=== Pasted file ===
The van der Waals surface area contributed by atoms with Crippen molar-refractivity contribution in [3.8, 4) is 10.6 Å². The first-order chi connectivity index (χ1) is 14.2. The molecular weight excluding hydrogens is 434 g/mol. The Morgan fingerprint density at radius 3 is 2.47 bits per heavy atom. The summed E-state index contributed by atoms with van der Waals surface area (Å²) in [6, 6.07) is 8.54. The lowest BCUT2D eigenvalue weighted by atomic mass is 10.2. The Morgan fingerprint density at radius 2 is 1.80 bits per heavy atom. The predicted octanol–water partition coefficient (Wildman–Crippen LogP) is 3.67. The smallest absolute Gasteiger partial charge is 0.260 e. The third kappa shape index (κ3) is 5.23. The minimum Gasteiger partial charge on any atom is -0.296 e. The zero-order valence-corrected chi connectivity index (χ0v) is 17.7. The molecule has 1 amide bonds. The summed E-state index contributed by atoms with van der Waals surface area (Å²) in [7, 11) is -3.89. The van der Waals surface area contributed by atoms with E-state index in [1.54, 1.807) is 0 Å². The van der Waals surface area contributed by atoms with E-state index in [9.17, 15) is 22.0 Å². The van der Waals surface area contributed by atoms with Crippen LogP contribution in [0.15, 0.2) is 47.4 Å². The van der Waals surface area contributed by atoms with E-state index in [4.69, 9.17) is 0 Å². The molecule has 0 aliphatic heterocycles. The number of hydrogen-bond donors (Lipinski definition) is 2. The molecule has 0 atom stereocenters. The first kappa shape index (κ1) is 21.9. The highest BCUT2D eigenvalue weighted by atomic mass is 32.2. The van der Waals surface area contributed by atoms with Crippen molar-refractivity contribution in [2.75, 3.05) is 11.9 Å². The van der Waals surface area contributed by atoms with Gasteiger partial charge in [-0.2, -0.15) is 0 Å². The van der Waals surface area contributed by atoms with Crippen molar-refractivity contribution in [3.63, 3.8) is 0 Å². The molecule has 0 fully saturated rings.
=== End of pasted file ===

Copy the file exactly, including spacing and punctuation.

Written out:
The van der Waals surface area contributed by atoms with Crippen molar-refractivity contribution in [3.8, 4) is 10.6 Å². The first-order chi connectivity index (χ1) is 14.2. The molecular weight excluding hydrogens is 434 g/mol. The Morgan fingerprint density at radius 3 is 2.47 bits per heavy atom. The summed E-state index contributed by atoms with van der Waals surface area (Å²) in [6, 6.07) is 8.54. The lowest BCUT2D eigenvalue weighted by atomic mass is 10.2. The Morgan fingerprint density at radius 2 is 1.80 bits per heavy atom. The predicted octanol–water partition coefficient (Wildman–Crippen LogP) is 3.67. The smallest absolute Gasteiger partial charge is 0.260 e. The third kappa shape index (κ3) is 5.23. The minimum Gasteiger partial charge on any atom is -0.296 e. The zero-order valence-corrected chi connectivity index (χ0v) is 17.7. The molecule has 1 amide bonds. The summed E-state index contributed by atoms with van der Waals surface area (Å²) in [7, 11) is -3.89. The van der Waals surface area contributed by atoms with E-state index in [1.54, 1.807) is 0 Å². The van der Waals surface area contributed by atoms with E-state index in [9.17, 15) is 22.0 Å². The van der Waals surface area contributed by atoms with Crippen LogP contribution in [0.15, 0.2) is 47.4 Å². The van der Waals surface area contributed by atoms with E-state index in [4.69, 9.17) is 0 Å². The molecule has 0 aliphatic heterocycles. The number of hydrogen-bond donors (Lipinski definition) is 2. The molecule has 0 atom stereocenters. The first kappa shape index (κ1) is 21.9. The highest BCUT2D eigenvalue weighted by atomic mass is 32.2. The van der Waals surface area contributed by atoms with Crippen molar-refractivity contribution in [2.75, 3.05) is 11.9 Å². The van der Waals surface area contributed by atoms with Gasteiger partial charge in [-0.2, -0.15) is 0 Å². The van der Waals surface area contributed by atoms with Crippen molar-refractivity contribution in [3.63, 3.8) is 0 Å². The molecule has 0 fully saturated rings.